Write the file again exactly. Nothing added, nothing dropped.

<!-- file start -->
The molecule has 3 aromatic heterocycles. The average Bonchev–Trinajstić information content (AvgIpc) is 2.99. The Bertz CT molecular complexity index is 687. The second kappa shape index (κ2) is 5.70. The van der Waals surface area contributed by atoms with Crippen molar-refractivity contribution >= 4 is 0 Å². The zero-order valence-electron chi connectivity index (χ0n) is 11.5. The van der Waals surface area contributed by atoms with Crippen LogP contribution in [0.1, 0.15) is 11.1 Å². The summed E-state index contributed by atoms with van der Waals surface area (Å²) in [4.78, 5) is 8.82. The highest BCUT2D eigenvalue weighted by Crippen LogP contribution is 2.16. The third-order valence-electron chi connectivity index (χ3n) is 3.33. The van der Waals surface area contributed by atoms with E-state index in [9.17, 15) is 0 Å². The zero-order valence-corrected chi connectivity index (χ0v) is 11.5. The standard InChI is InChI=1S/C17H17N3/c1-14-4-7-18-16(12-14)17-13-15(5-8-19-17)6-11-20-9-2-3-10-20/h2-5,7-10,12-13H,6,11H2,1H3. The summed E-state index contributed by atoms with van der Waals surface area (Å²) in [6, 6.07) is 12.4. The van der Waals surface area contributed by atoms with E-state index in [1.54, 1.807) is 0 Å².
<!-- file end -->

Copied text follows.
The molecule has 3 aromatic heterocycles. The average Bonchev–Trinajstić information content (AvgIpc) is 2.99. The Bertz CT molecular complexity index is 687. The second kappa shape index (κ2) is 5.70. The van der Waals surface area contributed by atoms with Crippen molar-refractivity contribution >= 4 is 0 Å². The zero-order valence-electron chi connectivity index (χ0n) is 11.5. The van der Waals surface area contributed by atoms with Crippen LogP contribution in [0.1, 0.15) is 11.1 Å². The summed E-state index contributed by atoms with van der Waals surface area (Å²) in [4.78, 5) is 8.82. The highest BCUT2D eigenvalue weighted by Crippen LogP contribution is 2.16. The third-order valence-electron chi connectivity index (χ3n) is 3.33. The van der Waals surface area contributed by atoms with E-state index in [9.17, 15) is 0 Å². The zero-order valence-corrected chi connectivity index (χ0v) is 11.5. The standard InChI is InChI=1S/C17H17N3/c1-14-4-7-18-16(12-14)17-13-15(5-8-19-17)6-11-20-9-2-3-10-20/h2-5,7-10,12-13H,6,11H2,1H3. The summed E-state index contributed by atoms with van der Waals surface area (Å²) in [6, 6.07) is 12.4. The van der Waals surface area contributed by atoms with E-state index in [1.54, 1.807) is 0 Å².